The Cypriot efforts at Eurovision have certainly been reinvigorated, thanks to the 2nd place finish of Eleni Foureira back in 2018. The nation has demonstrated that they are ready to win Eurovision, having participated fairly consistently since 1981. This year, Cyprus was quick to announce that 2020 representative Sandro would not be returning to represent the nation, but instead, Elena Tsagrinou would take that spot. She will be singing the song El Diablo at Eurovision this year, but will she be head and shoulders above the rest?
Anita (Eurovision Union)
Song and Vocals
Gone are the days where Cyprus flies completely under the radar. The nation is starting to find what works for them at the contest, and the catalyst was certainly Eleni Foureira. Internal selections seem to be working in their favour, with the last few years producing a number of great entries. Post-Eleni, the nation is certainly relying more on strong female artists (with the exception of Sandro), strong choreography, and upbeat pop songs that appeal to the masses. Elena is serving up just that, with El Diablo being one of the stronger upbeat songs of this year.
El Diablo starts extremely strong, with a taste of the catchy chorus. The verses are slick, and the pre-choruses do a great job at setting up the chorus. On first listen, I found the transitions between all these elements to be a bit jarring, but after a few listens, it doesn’t even cross my mind. While the song is extremely catchy, by the end, the chorus does start to get a bit repetitive. The saving grace is Elena hitting those bigger notes, and I hope she is able to nail those on stage in Rotterdam.
We are yet to hear this song performed live in full, only snippets, and there’s definitely a lot of promise here. For a song like this, I don’t necessarily believe that the live vocals are the most important thing. While important, a song like this shines more as a whole performance. Eleni Foureira and Tamta are good examples of that.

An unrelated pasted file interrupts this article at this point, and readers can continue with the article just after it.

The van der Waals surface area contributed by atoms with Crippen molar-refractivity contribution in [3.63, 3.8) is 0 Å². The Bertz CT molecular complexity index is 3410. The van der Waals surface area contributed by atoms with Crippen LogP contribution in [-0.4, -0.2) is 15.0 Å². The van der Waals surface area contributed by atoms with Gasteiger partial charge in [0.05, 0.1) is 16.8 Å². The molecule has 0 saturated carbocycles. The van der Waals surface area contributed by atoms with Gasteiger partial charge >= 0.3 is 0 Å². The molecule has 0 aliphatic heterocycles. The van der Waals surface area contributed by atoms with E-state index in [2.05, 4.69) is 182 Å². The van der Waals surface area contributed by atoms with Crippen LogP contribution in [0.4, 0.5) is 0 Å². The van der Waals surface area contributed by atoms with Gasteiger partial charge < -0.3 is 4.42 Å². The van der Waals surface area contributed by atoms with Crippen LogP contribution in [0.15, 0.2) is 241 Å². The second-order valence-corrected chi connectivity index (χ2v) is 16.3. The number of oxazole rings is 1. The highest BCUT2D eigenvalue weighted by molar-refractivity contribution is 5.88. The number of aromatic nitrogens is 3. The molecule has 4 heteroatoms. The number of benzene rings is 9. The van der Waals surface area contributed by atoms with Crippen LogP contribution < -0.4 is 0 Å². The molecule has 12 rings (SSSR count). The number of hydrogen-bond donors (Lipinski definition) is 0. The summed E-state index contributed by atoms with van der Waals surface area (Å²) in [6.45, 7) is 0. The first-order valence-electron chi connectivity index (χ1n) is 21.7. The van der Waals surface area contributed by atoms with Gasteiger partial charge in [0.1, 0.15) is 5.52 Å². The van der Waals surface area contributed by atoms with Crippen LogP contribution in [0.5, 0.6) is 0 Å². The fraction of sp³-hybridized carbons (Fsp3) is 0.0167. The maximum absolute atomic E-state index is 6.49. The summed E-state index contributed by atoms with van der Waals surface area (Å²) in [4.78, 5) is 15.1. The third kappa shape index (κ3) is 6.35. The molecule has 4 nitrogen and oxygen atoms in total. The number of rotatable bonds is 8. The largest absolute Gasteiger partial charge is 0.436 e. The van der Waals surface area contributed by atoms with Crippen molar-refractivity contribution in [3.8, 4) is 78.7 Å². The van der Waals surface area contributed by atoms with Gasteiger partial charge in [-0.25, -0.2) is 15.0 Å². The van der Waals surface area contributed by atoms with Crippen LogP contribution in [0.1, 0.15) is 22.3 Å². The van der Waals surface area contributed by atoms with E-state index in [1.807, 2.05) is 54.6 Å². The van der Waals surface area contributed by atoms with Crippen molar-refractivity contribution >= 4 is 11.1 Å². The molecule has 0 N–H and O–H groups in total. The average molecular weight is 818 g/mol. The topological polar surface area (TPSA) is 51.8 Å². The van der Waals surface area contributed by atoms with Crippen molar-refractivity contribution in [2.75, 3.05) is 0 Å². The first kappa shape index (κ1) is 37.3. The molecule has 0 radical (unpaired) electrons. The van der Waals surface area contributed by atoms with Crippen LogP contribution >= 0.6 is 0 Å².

Performance and Act
Cyprus have proven that they take staging seriously, and again, that can be seen with Eleni and Tamta. It’s likely we will see Elena on stage with a group of dancers, and rightfully so. This song definitely benefits from strong choreography. Speaking of, the choreography in the music video is strong, but I hope they improve on the styling. With that said, I have high hopes that Cyprus will deliver on all aspects of the performance.
The Lady Gaga-esque song is another strong Cypriot entry that has a wide appeal, and coupled with a strong performance, it will be a public vote magnet. Cyprus should comfortably qualify to the final this year, and a Top 10 finish in the final wouldn’t be surprising.
Song and Vocals
With the latino styled song ‘El Diablo’, Cyprus continues on the musical path from 2018 and 2019, when respectively Eleni Foureira and Tamta took part. That latino strategy has served them well in recent years, so it makes sense. I don’t know yet how capable Elena Tsagrinou is at giving a live televised performance.
Performance and Act
Elena will most likely be joined on stage with a couple of dancers, four perhaps just like Eleni and Tamta. For Eleni they were very visible and present in the performance, as for Tamta this was slightly less the case. Either way, a lot of dancing and fireworks is to be expected during the Cypriot performance. How they will visually present the ‘children’ singing at the end of the song is something that I am also interested in.
Cyprus sticks with the formula that served that well in the last couple of years and I feel their qualification for the final is a very safe bet at this point. I don’t see Elena coming as close to victory or top-3 as Eleni did in Lisbon, but I also recall that Cyprus wasn’t seen as a favourite until their first rehearsal. I hope to again be surprised in Ahoy in the first week of rehearsals.
Additional Scores from Eurovision Union and ESCDaily editors:
Average Score: 8/10